Donald Trump’s Most WTF Comment Didn’t Come During His Campaign — It Came in 1989


Donald Trump has been critiqued throughout his presidential election for lambasting the Mexican population, vowing to bar all Muslims (including Muslim-Americans) from entering the country, suggesting he'd attempt to repeal the Supreme Court's decision on marriage equality and, of course, his many dubious stances on black people in America.

But one would have to turn the dial back to 1989 to see how Trump really views the black experience in modern day America. In an interview with NBC, the real estate billionaire gives his thoughts on race relations in the United States — and it's damning. 

In the video clip, Trump says he would have done better financially if he were "an educated black," suggesting that getting a job in America is much easier as an African-American. 

A well-educated black has a tremendous advantage over a well-educated white in terms of the job market. And, I think, sometimes a black may think that they don't really have the advantage or this or that but in actuality today, currently, it's, uh, it's a, it's a great ... I've said on occasion, even about myself, if I were starting off today I would love to be a well-educated black because I really believe they do have an actual advantage today.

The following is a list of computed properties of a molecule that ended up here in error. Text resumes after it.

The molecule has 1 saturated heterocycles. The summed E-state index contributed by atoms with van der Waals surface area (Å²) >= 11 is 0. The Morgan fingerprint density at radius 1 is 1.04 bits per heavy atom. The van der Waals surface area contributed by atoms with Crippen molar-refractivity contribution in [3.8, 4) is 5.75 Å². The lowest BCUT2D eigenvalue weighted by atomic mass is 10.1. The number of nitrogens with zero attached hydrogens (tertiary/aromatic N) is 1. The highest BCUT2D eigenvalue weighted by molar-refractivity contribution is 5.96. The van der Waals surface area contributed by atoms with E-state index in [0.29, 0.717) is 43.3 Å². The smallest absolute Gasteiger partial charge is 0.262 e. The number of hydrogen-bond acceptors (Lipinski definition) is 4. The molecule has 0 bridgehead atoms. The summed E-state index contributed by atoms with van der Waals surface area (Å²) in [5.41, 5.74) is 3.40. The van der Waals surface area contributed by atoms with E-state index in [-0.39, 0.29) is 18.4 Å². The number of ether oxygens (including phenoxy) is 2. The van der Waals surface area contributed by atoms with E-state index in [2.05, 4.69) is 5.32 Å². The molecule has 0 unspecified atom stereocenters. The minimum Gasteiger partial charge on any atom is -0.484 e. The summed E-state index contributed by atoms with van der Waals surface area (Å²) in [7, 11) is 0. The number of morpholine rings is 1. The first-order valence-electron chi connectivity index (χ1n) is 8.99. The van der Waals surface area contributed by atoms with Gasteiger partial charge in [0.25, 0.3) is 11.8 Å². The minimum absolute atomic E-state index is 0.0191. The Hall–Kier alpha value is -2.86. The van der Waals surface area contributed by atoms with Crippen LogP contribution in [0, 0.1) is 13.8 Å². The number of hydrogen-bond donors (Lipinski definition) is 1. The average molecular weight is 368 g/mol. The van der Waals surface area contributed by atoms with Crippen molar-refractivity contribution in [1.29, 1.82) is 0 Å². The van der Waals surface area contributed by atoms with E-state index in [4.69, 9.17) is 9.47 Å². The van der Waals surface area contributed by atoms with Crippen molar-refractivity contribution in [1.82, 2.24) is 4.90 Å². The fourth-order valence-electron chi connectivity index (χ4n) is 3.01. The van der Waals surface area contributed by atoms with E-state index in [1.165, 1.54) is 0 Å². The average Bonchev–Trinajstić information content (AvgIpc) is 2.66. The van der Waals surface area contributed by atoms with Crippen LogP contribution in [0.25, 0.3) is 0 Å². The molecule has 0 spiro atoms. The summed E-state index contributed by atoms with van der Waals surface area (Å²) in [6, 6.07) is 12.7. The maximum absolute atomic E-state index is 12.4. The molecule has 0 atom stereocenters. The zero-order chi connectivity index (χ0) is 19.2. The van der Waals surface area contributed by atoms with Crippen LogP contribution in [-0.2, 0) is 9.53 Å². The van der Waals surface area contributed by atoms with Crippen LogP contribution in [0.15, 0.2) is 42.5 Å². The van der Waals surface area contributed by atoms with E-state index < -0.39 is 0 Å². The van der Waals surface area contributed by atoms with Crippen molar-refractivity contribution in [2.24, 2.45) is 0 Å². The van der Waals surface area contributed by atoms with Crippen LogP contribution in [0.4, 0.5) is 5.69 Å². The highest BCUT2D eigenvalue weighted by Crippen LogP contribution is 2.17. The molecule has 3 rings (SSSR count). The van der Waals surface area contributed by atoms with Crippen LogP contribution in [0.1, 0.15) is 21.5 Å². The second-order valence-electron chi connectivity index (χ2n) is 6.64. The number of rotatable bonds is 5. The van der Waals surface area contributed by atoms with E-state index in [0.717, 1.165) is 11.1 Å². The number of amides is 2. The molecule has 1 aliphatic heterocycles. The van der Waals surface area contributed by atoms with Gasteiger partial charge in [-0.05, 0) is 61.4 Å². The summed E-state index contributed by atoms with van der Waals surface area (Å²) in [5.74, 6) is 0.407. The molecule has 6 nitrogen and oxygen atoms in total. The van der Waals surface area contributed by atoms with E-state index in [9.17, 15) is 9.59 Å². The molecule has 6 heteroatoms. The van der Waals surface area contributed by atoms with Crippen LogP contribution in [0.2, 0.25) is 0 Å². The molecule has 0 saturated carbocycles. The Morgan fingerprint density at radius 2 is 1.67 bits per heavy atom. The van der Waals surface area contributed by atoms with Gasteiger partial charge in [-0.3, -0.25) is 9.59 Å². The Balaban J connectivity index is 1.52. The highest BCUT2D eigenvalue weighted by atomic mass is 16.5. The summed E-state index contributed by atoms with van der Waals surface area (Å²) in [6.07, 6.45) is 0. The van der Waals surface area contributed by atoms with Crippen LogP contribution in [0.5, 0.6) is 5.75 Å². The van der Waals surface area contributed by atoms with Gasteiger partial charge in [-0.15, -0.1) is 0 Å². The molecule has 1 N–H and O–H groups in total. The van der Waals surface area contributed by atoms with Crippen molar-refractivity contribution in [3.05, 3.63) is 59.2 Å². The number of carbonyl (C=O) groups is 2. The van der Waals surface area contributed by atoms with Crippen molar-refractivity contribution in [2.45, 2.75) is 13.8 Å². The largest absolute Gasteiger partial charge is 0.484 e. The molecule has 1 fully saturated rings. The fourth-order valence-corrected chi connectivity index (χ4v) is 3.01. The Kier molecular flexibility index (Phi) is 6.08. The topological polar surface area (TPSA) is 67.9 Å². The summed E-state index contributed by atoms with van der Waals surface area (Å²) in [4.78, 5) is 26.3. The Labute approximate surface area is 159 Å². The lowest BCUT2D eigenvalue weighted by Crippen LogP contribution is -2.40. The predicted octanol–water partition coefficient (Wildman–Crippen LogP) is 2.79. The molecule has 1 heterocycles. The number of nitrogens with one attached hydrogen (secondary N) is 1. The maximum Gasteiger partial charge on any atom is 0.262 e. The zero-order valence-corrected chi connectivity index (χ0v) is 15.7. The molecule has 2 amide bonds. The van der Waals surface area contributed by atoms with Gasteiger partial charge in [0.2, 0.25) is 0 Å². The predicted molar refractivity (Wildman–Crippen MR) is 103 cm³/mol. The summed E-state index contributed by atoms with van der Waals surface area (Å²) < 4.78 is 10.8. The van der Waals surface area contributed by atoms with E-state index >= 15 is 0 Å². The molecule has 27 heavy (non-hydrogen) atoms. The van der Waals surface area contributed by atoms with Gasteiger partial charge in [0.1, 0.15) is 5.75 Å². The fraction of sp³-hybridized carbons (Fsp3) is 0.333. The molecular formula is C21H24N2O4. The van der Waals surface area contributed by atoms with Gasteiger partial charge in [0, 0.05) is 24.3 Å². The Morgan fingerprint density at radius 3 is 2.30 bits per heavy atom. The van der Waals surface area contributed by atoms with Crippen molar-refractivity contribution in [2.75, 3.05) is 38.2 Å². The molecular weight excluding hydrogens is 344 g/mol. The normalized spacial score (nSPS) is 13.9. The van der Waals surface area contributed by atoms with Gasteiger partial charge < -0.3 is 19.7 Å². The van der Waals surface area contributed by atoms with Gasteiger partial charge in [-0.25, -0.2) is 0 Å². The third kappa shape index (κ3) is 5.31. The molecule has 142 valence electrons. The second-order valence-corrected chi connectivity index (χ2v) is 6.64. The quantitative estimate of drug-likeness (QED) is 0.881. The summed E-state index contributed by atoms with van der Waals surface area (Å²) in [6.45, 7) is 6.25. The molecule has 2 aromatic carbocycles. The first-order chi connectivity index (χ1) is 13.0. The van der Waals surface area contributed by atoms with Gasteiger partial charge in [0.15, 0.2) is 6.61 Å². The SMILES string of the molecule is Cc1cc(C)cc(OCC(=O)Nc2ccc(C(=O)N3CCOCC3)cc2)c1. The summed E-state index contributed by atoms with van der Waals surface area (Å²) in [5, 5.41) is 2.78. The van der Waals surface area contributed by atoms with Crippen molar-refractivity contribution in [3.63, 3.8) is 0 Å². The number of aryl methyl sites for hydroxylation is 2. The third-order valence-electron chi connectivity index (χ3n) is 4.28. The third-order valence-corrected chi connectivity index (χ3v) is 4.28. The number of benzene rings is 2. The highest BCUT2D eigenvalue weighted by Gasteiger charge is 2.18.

Later in the program, NBC's Bryant Gumbel asked Spike Lee what being black in America meant to him. The director instead pointed his remarks toward Trump, saying, "Well, I certainly don't agree with that garbage that Donald Trump said. ... It's crazy."

"I mean, he, he — Bryant, I didn't believe he said that ... it's crazy."

Crazy, indeed, according to the numbers. Studies do not back Trump's remarks. A paper published in March suggested that job applicants who "whiten" their resumes have a better shot at landing employment. 

What's more, unemployment rates for black Americans remain systematically high compared to that of whites — even during times of economic progress. Education doesn't help, either: A black American with the same education as a white person faces unemployment rates twice as high, The Atlantic reported. 

What's more, a recent Associated Press investigation revealed Trump officials can't say they ever remember seeing a black American hold executive power in Trump's organization — dating back to 1980.

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